Back in June, I found the perfect hoosier style cabinet and it came with a coordinating porcelain top table and four wooden chairs. I purchased it from Anne who owns the Curator of Cool shop in Baldwinsville, NY. She specializes in mid-century furniture and accessories, but you never really know what treasures she will find. I see something new every time I visit, and lately, that is nearly every week. Anne doesn’t keep regular business hours, but will post on her Facebook page when she is open (usually at some point every weekend). You can also schedule an appointment to stop by any time and if her van is there, you may be able to stop in also, as she is in and out most days, loading up for deliveries or dropping newly discovered treasures off.
The photo above was taken by Anne and is what the set looked like when I purchased it. The McDougall cabinet was painted white and green, so it didn’t quite match the table as the table top is yellow and green. I believe this set was manufactured by McDougall in the late 1930s or early 1940s. Probably one of the last to be manufactured because built-in kitchen cabinets became more popular in kitchen design.
I’m sure some people might think I’m crazy. I sold a solid oak Amish made dining room set that sat 6 (up to 10) to make room for this set. The old dining room set was gorgeous, but no longer my style, and it was way too big and heavy for the space. I will also gain much needed storage with the addition of this hoosier style cabinet.
The chairs needed to be re-glued and the cabinet needed a little work, but all in all it is a solid, sturdy piece. I wanted to try and restore this set to the original colors. A light sanding is all that was needed to discover that the cabinet was indeed painted yellow and green previously and matched the green on the table and chairs.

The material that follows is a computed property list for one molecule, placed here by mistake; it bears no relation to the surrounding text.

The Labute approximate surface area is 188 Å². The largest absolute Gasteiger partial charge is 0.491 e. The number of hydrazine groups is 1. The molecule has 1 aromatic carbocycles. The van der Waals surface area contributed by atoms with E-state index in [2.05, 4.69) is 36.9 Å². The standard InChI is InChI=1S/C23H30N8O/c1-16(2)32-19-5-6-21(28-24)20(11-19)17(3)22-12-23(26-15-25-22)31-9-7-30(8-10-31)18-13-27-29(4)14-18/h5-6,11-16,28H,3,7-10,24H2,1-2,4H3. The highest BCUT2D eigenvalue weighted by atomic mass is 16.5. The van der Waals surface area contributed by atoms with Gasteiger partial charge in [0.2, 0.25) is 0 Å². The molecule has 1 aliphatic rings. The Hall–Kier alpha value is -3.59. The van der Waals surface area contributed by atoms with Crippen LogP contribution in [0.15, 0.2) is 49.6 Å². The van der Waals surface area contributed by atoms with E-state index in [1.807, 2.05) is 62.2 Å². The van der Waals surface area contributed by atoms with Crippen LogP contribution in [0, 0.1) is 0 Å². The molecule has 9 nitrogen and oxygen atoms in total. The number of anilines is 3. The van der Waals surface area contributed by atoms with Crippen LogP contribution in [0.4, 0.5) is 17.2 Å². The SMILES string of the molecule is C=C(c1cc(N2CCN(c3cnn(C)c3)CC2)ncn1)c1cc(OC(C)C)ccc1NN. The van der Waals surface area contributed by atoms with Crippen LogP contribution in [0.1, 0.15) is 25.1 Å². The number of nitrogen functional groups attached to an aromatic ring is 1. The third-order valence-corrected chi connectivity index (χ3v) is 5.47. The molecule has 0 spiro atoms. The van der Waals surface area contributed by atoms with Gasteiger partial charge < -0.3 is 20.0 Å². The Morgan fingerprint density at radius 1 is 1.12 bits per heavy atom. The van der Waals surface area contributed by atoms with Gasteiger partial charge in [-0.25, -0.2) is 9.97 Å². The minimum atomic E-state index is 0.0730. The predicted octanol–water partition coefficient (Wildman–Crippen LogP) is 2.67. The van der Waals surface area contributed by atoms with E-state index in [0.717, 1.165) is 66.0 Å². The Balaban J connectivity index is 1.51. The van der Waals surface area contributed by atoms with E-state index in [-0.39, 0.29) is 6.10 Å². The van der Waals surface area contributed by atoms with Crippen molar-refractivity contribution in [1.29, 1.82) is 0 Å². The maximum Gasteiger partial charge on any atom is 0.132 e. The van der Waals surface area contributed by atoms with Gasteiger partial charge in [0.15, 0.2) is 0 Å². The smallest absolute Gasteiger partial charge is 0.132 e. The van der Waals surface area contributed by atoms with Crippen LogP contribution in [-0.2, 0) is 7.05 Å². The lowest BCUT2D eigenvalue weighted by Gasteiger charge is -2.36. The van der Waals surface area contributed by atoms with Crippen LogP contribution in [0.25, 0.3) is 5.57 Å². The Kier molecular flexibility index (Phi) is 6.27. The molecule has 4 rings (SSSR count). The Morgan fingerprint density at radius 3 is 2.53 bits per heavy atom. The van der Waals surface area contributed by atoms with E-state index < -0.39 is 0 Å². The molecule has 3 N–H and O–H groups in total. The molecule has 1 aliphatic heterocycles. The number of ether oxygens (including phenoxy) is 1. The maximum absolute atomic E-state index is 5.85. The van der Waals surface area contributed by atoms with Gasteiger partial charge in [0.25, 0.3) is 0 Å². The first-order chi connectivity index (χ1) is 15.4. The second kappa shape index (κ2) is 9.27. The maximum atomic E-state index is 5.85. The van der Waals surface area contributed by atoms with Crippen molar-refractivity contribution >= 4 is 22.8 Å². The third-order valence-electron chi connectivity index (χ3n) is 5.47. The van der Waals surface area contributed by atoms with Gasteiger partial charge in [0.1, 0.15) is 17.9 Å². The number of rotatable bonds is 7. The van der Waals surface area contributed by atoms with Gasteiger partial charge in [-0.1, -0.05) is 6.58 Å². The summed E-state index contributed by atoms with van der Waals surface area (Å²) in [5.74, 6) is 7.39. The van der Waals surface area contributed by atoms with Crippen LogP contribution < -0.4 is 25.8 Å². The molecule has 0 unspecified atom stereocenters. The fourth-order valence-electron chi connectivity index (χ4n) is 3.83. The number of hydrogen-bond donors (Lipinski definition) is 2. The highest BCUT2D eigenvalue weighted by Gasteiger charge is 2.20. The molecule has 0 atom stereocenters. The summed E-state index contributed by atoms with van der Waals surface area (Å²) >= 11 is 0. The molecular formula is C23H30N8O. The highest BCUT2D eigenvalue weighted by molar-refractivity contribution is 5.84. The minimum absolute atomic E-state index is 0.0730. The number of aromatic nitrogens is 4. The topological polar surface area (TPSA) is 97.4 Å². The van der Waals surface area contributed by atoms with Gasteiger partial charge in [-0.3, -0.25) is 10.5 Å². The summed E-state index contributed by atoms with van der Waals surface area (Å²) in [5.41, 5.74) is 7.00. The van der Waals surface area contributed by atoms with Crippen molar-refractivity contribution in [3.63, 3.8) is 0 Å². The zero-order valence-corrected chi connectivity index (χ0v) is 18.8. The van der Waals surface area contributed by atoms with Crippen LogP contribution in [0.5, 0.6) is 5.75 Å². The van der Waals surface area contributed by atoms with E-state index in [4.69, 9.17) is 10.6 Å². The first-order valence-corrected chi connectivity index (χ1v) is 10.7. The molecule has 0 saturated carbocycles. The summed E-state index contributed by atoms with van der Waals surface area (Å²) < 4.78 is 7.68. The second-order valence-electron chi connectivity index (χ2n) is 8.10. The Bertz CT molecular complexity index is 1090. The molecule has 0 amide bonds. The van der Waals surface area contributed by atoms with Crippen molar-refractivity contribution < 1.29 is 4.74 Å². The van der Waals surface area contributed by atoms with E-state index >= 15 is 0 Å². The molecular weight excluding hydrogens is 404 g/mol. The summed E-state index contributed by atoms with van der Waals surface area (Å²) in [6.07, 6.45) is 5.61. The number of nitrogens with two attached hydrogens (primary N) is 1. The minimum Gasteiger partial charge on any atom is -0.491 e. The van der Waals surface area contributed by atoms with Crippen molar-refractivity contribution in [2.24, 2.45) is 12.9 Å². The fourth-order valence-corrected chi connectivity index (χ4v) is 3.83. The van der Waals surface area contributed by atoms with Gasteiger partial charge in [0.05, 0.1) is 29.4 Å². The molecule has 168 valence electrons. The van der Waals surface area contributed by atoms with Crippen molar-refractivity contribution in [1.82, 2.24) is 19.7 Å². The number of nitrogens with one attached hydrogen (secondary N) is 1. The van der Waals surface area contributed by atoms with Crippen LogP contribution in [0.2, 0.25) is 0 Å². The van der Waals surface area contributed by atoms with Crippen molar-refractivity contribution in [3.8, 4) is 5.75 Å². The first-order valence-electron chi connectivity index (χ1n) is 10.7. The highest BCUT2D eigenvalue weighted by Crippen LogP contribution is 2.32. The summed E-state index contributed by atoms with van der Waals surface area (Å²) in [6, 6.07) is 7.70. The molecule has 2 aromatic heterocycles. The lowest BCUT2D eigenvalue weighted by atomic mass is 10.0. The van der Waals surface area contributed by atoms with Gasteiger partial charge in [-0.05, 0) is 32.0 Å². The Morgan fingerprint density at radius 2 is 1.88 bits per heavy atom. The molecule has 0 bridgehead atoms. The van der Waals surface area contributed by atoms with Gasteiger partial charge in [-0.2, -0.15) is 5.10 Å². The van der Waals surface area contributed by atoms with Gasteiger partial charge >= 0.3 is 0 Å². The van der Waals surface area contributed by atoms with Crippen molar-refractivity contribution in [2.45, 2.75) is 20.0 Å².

I decided to use Valspar Signature interior paint + primer tinted to two of their National Historic Preservation colors that closely matched the original colors of these pieces. I love making chalk paint with this brand of paint because of it’s low odor. It also goes on so nicely and looks amazing once it’s been waxed. This 2-step process may take more time, but I like the look better than just a satin or high-gloss paint. The paint I purchased at Lowe’s, but I will post affiliate links below for the other products I used for this product.
Above is the finished product, complete with antique wax over the clear wax. After it was painted, it looked a little too new, so I thought some brown wax in random places would make the set look aged.
The cabinet is perfect to house my newly acquired pyrex collection (Spring Blossom Green from 1972 & the re-design from 1979). I also have a vintage yellow KitchenAid® mixer from the 1970s. It’s amazing how some painted furniture and antique enamelware on the walls can brighten up dark paneling.
If you’d like to see a close-up of the red kitchen cart, I wrote a post about that here. I will write a post in the coming week or so about how to make custom colored chalk paint.
As promised, following are some of the products I used for this project.